Chris Evans as Captain America... revealed!

Online leak offers up first good look at The First Avenger

So last week, it was JoBlo who had the big Captain America exclusive, reporting on a costume test that he'd seen.  Fans all over the internet went to work trying to draw what he described.

Now Ain't It Cool has come up with the actual costume tests that JoBlo described, and they've published them this morning so you can take a look for yourself.

If I understand the way the film is laid out, this is the second costume we'll see in the movie.  There's an earlier version that is what Steve Rogers (Chris Evans) wears when he's working for the USO, and it's showier, more colorful, geared more for the stage than for combat.

This is the combat version.  This is what he wears once he's hooked up with the Howlin' Mad Commandos and out in the field, ready to kick some Nazi ass.  This is what we'll evidently be seeing for the majority of the film, and I think it looks pretty good.  It seems like something you could wear and still have your full range of motion, something that wouldn't impede you in combat, and more than colors, that's what seems most important to me.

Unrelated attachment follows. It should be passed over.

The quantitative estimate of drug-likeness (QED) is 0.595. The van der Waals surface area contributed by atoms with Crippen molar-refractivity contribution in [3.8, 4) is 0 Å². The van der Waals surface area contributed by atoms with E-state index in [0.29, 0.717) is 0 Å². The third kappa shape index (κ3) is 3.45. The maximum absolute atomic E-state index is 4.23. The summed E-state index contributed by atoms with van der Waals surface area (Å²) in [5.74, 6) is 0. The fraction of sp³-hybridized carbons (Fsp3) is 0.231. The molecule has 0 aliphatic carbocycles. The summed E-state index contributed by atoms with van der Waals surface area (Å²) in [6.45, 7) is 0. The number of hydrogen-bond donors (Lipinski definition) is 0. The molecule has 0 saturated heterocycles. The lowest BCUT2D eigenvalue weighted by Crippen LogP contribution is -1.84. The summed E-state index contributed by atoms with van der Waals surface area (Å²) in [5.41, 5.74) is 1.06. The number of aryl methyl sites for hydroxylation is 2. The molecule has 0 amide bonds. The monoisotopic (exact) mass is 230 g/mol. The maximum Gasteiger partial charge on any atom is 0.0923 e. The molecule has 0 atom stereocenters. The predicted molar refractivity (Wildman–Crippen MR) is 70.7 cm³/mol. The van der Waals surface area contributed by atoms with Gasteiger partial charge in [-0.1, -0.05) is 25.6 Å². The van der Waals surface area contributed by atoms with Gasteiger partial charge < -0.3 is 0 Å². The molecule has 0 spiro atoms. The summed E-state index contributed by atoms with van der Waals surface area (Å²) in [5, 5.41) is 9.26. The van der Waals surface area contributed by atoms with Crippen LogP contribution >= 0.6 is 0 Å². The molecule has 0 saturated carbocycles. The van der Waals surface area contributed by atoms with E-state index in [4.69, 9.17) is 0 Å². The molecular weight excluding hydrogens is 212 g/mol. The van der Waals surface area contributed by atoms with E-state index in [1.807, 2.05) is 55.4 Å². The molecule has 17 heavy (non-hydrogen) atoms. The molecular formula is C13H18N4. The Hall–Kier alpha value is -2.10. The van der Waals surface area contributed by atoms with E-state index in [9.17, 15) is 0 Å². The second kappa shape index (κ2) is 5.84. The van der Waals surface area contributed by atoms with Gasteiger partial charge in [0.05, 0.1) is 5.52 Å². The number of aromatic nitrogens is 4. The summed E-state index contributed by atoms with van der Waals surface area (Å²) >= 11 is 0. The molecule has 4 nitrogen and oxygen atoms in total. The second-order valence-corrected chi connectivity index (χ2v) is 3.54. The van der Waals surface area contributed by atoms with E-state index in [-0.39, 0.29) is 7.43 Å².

This is, of course, just artwork, and not an actual photo of Evans in the outfit, so the next question is how well this will translate to live-action.  I'm guessing this is going to be pretty much exactly what you see onscreen.  Now that this has leaked, I'm curious to see if Marvel's going to release an image of Evans in uniform sooner rather than later as a reaction, or if they're just going to hold out and release an image on their original timetable, whatever that was.  For now, this is a tantalizing first glimpse at where they're headed, and it looks to me like they're sticking close to the iconic look, with a few tweaks.

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Could 'Community' star Donald Glover play Spider-Man?